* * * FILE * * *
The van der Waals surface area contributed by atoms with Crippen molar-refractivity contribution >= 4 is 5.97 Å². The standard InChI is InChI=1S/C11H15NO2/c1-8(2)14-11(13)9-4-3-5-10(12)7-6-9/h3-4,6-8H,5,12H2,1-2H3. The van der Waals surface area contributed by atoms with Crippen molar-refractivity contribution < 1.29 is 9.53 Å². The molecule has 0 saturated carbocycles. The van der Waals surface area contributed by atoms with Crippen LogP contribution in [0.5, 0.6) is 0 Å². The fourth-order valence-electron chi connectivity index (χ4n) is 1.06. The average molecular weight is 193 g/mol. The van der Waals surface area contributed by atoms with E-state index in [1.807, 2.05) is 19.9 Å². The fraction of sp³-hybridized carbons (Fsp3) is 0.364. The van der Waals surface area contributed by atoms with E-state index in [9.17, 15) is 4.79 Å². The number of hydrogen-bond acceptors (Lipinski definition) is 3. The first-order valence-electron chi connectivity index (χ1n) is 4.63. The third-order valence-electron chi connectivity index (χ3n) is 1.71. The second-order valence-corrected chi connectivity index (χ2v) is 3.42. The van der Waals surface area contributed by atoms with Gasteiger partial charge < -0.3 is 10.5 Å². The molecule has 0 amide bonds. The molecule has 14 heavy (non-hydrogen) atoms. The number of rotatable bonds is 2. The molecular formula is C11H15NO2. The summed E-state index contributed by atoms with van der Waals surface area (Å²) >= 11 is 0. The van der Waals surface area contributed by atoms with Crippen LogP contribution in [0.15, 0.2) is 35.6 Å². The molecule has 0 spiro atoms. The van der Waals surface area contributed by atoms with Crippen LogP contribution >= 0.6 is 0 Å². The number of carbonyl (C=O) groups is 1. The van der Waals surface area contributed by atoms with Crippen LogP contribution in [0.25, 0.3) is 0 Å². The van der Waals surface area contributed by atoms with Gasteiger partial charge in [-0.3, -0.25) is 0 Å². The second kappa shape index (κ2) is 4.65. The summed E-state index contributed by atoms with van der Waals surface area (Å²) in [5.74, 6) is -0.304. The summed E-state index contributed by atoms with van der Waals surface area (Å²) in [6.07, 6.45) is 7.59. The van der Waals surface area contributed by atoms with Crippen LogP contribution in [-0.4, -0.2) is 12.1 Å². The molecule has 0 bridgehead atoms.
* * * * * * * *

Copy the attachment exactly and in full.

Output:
The van der Waals surface area contributed by atoms with Crippen molar-refractivity contribution >= 4 is 5.97 Å². The standard InChI is InChI=1S/C11H15NO2/c1-8(2)14-11(13)9-4-3-5-10(12)7-6-9/h3-4,6-8H,5,12H2,1-2H3. The van der Waals surface area contributed by atoms with Crippen molar-refractivity contribution < 1.29 is 9.53 Å². The molecule has 0 saturated carbocycles. The van der Waals surface area contributed by atoms with Crippen LogP contribution in [0.5, 0.6) is 0 Å². The fourth-order valence-electron chi connectivity index (χ4n) is 1.06. The average molecular weight is 193 g/mol. The van der Waals surface area contributed by atoms with E-state index in [1.807, 2.05) is 19.9 Å². The fraction of sp³-hybridized carbons (Fsp3) is 0.364. The van der Waals surface area contributed by atoms with E-state index in [9.17, 15) is 4.79 Å². The number of hydrogen-bond acceptors (Lipinski definition) is 3. The first-order valence-electron chi connectivity index (χ1n) is 4.63. The third-order valence-electron chi connectivity index (χ3n) is 1.71. The second-order valence-corrected chi connectivity index (χ2v) is 3.42. The van der Waals surface area contributed by atoms with Gasteiger partial charge < -0.3 is 10.5 Å². The molecule has 0 amide bonds. The molecule has 14 heavy (non-hydrogen) atoms. The number of rotatable bonds is 2. The molecular formula is C11H15NO2. The summed E-state index contributed by atoms with van der Waals surface area (Å²) >= 11 is 0. The van der Waals surface area contributed by atoms with Crippen LogP contribution in [0.15, 0.2) is 35.6 Å². The molecule has 0 spiro atoms. The van der Waals surface area contributed by atoms with Crippen LogP contribution >= 0.6 is 0 Å². The number of carbonyl (C=O) groups is 1. The van der Waals surface area contributed by atoms with Crippen LogP contribution in [0.25, 0.3) is 0 Å². The van der Waals surface area contributed by atoms with Gasteiger partial charge in [-0.3, -0.25) is 0 Å². The second kappa shape index (κ2) is 4.65. The summed E-state index contributed by atoms with van der Waals surface area (Å²) in [5.74, 6) is -0.304. The summed E-state index contributed by atoms with van der Waals surface area (Å²) in [6.07, 6.45) is 7.59. The van der Waals surface area contributed by atoms with Crippen LogP contribution in [-0.4, -0.2) is 12.1 Å². The molecule has 0 bridgehead atoms.